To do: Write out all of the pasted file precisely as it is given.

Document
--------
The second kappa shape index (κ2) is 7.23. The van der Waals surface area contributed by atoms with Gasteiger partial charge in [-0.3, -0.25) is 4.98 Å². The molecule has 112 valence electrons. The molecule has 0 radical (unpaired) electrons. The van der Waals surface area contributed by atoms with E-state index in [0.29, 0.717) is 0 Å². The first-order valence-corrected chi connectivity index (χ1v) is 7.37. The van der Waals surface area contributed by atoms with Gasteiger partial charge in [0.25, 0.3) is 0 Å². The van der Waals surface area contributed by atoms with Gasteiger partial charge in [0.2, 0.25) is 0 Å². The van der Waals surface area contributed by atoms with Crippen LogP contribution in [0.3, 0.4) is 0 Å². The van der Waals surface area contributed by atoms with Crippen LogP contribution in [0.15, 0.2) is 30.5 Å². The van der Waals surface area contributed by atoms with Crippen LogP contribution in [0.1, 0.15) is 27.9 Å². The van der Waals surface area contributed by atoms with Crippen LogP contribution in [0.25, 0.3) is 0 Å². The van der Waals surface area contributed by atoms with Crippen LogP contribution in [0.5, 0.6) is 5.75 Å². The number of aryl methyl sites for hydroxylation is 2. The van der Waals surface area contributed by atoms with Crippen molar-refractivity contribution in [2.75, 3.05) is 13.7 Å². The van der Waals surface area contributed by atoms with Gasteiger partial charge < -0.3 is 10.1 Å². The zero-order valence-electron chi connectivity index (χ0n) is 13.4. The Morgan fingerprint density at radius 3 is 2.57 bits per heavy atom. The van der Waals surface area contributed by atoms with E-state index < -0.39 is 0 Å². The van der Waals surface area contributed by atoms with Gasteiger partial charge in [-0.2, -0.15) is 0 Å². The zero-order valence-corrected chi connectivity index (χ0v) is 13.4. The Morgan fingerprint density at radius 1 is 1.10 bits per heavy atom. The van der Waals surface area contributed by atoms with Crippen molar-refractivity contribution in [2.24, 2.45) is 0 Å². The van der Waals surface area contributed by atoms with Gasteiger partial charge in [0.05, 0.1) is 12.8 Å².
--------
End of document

The second kappa shape index (κ2) is 7.23. The van der Waals surface area contributed by atoms with Gasteiger partial charge in [-0.3, -0.25) is 4.98 Å². The molecule has 112 valence electrons. The molecule has 0 radical (unpaired) electrons. The van der Waals surface area contributed by atoms with E-state index in [0.29, 0.717) is 0 Å². The first-order valence-corrected chi connectivity index (χ1v) is 7.37. The van der Waals surface area contributed by atoms with Gasteiger partial charge in [0.25, 0.3) is 0 Å². The van der Waals surface area contributed by atoms with Gasteiger partial charge in [0.2, 0.25) is 0 Å². The van der Waals surface area contributed by atoms with Crippen LogP contribution in [0.3, 0.4) is 0 Å². The van der Waals surface area contributed by atoms with Crippen LogP contribution in [0.15, 0.2) is 30.5 Å². The van der Waals surface area contributed by atoms with Crippen LogP contribution in [0.1, 0.15) is 27.9 Å². The van der Waals surface area contributed by atoms with Crippen LogP contribution in [0.25, 0.3) is 0 Å². The van der Waals surface area contributed by atoms with Crippen LogP contribution in [0.5, 0.6) is 5.75 Å². The number of aryl methyl sites for hydroxylation is 2. The van der Waals surface area contributed by atoms with Crippen molar-refractivity contribution in [2.75, 3.05) is 13.7 Å². The van der Waals surface area contributed by atoms with Gasteiger partial charge < -0.3 is 10.1 Å². The zero-order valence-electron chi connectivity index (χ0n) is 13.4. The Morgan fingerprint density at radius 3 is 2.57 bits per heavy atom. The van der Waals surface area contributed by atoms with E-state index < -0.39 is 0 Å². The van der Waals surface area contributed by atoms with Gasteiger partial charge in [-0.2, -0.15) is 0 Å². The zero-order valence-corrected chi connectivity index (χ0v) is 13.4. The Morgan fingerprint density at radius 1 is 1.10 bits per heavy atom. The van der Waals surface area contributed by atoms with Crippen molar-refractivity contribution in [2.24, 2.45) is 0 Å². The van der Waals surface area contributed by atoms with Gasteiger partial charge in [0.05, 0.1) is 12.8 Å².